Further, while multiple DOS existed, by that time one particularly version -- Microsoft's MS-DOS -- had come to dominated nearly all personal computer sales (other than designs from Apple, Inc. (AAPL)).  At the start of 1987 MS-DOS 3.1 and 3.2 PCs were on sale.  In August 1987 Microsoft released MS-DOS 3.3, which shipped that holiday season.

Microsoft announced MS-DOS 4.01, which including advanced extended memory support (EMS), large partition sizes up to a whopping 2 gigabytes, and powerful multitasking.  It seems probable that Mr. Martin had either an MS-DOS 3.3 or an MS-DOS 4.0.1 PC -- let's hope for the latter.

MS-DOS 4.0
MS-DOS 4.01 came out in 1988. [Image Source: Computer History Museum]

Windows did exist at the time (Windows 1.0 launched in 1985), but was rather crude and in some ways less powerful/usable than the more refined text-line OS, DOS.  In 1988 Microsoft's latest and greatest version of Windows was Windows 2.1.  Mr. Martin would start writing his first novel in the series (A Game of Thrones) in 1991.  By August 1995, he was courting publishers, and Microsoft was releasing Windows 95, which relegated Mr. Martin's favorite OS (MS-DOS) to somewhat of a backup capability, typically relegated to use for bootstrapping, troubleshooting, and backwards-compatibility with older apps.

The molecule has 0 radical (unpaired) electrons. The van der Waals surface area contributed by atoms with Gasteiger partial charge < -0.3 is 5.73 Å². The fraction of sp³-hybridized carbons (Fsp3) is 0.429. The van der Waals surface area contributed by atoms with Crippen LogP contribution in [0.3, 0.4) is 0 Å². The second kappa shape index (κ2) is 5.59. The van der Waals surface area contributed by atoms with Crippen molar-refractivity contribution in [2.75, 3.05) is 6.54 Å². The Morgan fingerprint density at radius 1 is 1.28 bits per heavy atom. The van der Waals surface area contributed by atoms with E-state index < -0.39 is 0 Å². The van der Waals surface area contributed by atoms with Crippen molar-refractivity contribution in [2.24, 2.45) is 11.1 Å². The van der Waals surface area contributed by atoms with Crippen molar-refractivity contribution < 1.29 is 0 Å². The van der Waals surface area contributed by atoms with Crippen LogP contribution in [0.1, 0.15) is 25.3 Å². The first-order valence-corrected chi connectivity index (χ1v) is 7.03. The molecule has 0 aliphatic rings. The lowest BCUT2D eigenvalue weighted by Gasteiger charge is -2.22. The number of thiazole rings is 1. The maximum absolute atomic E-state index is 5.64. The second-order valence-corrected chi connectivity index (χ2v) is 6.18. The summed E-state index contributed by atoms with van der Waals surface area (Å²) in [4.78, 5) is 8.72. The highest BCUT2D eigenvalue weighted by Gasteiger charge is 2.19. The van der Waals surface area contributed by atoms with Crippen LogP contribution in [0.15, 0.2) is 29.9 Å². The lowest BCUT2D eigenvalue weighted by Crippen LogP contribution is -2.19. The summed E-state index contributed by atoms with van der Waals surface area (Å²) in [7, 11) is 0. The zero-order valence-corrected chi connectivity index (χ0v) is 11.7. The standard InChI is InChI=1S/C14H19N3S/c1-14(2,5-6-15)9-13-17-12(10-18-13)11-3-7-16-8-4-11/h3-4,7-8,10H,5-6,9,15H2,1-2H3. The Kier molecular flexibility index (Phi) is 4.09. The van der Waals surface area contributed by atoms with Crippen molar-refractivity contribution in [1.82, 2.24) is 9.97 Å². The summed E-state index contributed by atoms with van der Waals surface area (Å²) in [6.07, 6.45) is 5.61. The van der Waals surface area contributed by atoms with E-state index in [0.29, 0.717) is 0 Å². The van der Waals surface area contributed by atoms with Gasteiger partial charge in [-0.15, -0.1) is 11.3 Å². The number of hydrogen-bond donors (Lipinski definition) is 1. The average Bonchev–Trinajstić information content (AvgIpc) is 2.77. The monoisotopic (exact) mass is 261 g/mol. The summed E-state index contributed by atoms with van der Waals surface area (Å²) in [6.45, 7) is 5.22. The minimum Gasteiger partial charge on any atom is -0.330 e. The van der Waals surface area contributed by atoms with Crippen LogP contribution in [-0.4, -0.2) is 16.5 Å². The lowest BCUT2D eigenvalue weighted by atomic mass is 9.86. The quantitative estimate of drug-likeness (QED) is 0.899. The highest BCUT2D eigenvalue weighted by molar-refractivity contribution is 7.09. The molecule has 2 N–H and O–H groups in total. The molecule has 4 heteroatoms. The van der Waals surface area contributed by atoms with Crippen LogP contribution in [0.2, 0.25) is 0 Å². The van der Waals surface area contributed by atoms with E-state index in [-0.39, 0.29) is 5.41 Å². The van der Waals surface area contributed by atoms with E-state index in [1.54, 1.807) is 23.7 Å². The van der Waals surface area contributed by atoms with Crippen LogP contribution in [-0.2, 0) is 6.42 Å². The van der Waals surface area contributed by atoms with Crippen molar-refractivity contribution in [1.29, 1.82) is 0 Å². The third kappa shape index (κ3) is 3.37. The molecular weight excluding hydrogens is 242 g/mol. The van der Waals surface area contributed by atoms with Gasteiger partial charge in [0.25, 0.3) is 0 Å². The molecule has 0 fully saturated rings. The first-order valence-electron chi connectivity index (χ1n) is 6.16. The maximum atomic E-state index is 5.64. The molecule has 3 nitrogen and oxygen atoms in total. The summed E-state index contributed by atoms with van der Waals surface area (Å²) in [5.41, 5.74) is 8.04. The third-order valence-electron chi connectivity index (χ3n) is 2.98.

Mr. Martin published his book a year later in 1996.  

A Game of Thrones
[Image Source: eBay]

Meanwhile, his favorite OS's downgrade to companion product would continue on newer PCs through Windows ME, the last Microsoft OS to feature a fully integrated version of MS-DOS.  Later Windows NT operating systems, such as Windows XP would include a command line tool that offered MS-DOS-like features via emulation, but the days of MS-DOS as a full-fledged OS were over.